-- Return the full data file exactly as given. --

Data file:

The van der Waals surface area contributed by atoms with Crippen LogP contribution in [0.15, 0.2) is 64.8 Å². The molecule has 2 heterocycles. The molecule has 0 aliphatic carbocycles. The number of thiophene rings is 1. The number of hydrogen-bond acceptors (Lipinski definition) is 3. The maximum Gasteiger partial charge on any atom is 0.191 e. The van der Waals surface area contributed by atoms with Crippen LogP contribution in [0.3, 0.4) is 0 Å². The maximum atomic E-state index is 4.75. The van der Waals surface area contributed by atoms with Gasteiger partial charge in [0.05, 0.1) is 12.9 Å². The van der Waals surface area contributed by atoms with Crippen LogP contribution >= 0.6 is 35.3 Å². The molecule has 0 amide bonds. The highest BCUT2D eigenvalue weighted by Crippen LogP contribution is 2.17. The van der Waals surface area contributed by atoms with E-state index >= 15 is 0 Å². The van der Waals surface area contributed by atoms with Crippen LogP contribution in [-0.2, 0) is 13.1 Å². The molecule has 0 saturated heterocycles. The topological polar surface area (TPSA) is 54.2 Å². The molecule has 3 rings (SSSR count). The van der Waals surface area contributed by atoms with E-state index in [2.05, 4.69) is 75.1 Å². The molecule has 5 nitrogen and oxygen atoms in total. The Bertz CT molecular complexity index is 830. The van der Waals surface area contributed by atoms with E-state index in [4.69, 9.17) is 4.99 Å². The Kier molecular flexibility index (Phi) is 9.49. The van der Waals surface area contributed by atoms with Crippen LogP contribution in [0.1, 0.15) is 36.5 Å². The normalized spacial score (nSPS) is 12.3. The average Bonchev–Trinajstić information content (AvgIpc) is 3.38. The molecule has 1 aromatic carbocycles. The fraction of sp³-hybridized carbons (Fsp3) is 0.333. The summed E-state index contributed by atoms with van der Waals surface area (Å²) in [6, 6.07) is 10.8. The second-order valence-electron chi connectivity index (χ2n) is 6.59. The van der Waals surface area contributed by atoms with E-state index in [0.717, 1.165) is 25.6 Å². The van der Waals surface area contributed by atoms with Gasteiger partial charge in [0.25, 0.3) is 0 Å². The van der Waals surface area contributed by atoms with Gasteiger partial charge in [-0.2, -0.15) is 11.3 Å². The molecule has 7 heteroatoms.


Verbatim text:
The van der Waals surface area contributed by atoms with Crippen LogP contribution in [0.15, 0.2) is 64.8 Å². The molecule has 2 heterocycles. The molecule has 0 aliphatic carbocycles. The number of thiophene rings is 1. The number of hydrogen-bond acceptors (Lipinski definition) is 3. The maximum Gasteiger partial charge on any atom is 0.191 e. The van der Waals surface area contributed by atoms with Crippen LogP contribution in [0.3, 0.4) is 0 Å². The maximum atomic E-state index is 4.75. The van der Waals surface area contributed by atoms with Gasteiger partial charge in [0.05, 0.1) is 12.9 Å². The van der Waals surface area contributed by atoms with Crippen LogP contribution >= 0.6 is 35.3 Å². The molecule has 0 amide bonds. The highest BCUT2D eigenvalue weighted by Crippen LogP contribution is 2.17. The van der Waals surface area contributed by atoms with E-state index >= 15 is 0 Å². The van der Waals surface area contributed by atoms with Crippen LogP contribution in [-0.2, 0) is 13.1 Å². The molecule has 0 saturated heterocycles. The topological polar surface area (TPSA) is 54.2 Å². The molecule has 3 rings (SSSR count). The van der Waals surface area contributed by atoms with E-state index in [2.05, 4.69) is 75.1 Å². The molecule has 5 nitrogen and oxygen atoms in total. The Bertz CT molecular complexity index is 830. The van der Waals surface area contributed by atoms with E-state index in [4.69, 9.17) is 4.99 Å². The Kier molecular flexibility index (Phi) is 9.49. The van der Waals surface area contributed by atoms with Crippen LogP contribution in [0.1, 0.15) is 36.5 Å². The normalized spacial score (nSPS) is 12.3. The average Bonchev–Trinajstić information content (AvgIpc) is 3.38. The molecule has 1 aromatic carbocycles. The fraction of sp³-hybridized carbons (Fsp3) is 0.333. The summed E-state index contributed by atoms with van der Waals surface area (Å²) in [6, 6.07) is 10.8. The second-order valence-electron chi connectivity index (χ2n) is 6.59. The van der Waals surface area contributed by atoms with E-state index in [0.717, 1.165) is 25.6 Å². The van der Waals surface area contributed by atoms with Gasteiger partial charge in [0.25, 0.3) is 0 Å². The van der Waals surface area contributed by atoms with Gasteiger partial charge in [-0.2, -0.15) is 11.3 Å². The molecule has 7 heteroatoms.